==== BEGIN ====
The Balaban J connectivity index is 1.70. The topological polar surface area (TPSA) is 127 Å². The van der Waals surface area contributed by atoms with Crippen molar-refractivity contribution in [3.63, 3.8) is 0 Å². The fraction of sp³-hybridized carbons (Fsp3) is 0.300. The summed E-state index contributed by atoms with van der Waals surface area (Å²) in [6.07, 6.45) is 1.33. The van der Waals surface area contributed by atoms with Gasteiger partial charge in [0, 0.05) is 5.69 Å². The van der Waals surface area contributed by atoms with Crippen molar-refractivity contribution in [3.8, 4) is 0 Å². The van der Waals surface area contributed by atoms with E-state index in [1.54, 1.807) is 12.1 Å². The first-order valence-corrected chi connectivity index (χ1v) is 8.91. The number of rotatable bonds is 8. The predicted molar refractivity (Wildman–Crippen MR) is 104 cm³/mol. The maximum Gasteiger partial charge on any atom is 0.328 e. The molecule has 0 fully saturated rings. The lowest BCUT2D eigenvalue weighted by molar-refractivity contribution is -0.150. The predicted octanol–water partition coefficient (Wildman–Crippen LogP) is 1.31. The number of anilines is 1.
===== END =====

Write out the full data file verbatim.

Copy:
The Balaban J connectivity index is 1.70. The topological polar surface area (TPSA) is 127 Å². The van der Waals surface area contributed by atoms with Crippen molar-refractivity contribution in [3.63, 3.8) is 0 Å². The fraction of sp³-hybridized carbons (Fsp3) is 0.300. The summed E-state index contributed by atoms with van der Waals surface area (Å²) in [6.07, 6.45) is 1.33. The van der Waals surface area contributed by atoms with Gasteiger partial charge in [0, 0.05) is 5.69 Å². The van der Waals surface area contributed by atoms with Crippen molar-refractivity contribution in [3.8, 4) is 0 Å². The van der Waals surface area contributed by atoms with E-state index in [1.54, 1.807) is 12.1 Å². The first-order valence-corrected chi connectivity index (χ1v) is 8.91. The number of rotatable bonds is 8. The predicted molar refractivity (Wildman–Crippen MR) is 104 cm³/mol. The maximum Gasteiger partial charge on any atom is 0.328 e. The molecule has 0 fully saturated rings. The lowest BCUT2D eigenvalue weighted by molar-refractivity contribution is -0.150. The predicted octanol–water partition coefficient (Wildman–Crippen LogP) is 1.31. The number of anilines is 1.